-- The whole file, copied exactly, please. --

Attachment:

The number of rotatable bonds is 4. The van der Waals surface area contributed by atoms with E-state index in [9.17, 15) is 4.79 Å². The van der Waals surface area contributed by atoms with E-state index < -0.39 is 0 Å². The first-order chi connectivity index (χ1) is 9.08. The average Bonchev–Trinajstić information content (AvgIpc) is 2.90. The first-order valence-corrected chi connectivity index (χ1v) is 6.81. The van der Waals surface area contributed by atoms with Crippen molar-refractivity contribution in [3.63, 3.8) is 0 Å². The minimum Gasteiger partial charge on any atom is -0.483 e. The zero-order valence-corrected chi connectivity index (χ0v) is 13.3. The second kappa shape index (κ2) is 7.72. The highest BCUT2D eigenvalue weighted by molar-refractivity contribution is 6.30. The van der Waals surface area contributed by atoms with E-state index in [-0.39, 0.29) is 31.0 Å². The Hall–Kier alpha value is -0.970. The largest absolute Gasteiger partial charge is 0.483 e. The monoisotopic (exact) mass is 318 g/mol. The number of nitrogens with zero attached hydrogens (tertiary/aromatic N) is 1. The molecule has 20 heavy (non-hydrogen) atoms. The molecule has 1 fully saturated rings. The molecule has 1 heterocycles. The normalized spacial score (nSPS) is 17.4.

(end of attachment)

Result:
The number of rotatable bonds is 4. The van der Waals surface area contributed by atoms with E-state index in [9.17, 15) is 4.79 Å². The van der Waals surface area contributed by atoms with E-state index < -0.39 is 0 Å². The first-order chi connectivity index (χ1) is 9.08. The average Bonchev–Trinajstić information content (AvgIpc) is 2.90. The first-order valence-corrected chi connectivity index (χ1v) is 6.81. The van der Waals surface area contributed by atoms with Crippen molar-refractivity contribution in [3.63, 3.8) is 0 Å². The minimum Gasteiger partial charge on any atom is -0.483 e. The zero-order valence-corrected chi connectivity index (χ0v) is 13.3. The second kappa shape index (κ2) is 7.72. The highest BCUT2D eigenvalue weighted by molar-refractivity contribution is 6.30. The van der Waals surface area contributed by atoms with E-state index in [-0.39, 0.29) is 31.0 Å². The Hall–Kier alpha value is -0.970. The largest absolute Gasteiger partial charge is 0.483 e. The monoisotopic (exact) mass is 318 g/mol. The number of nitrogens with zero attached hydrogens (tertiary/aromatic N) is 1. The molecule has 20 heavy (non-hydrogen) atoms. The molecule has 1 fully saturated rings. The molecule has 1 heterocycles. The normalized spacial score (nSPS) is 17.4.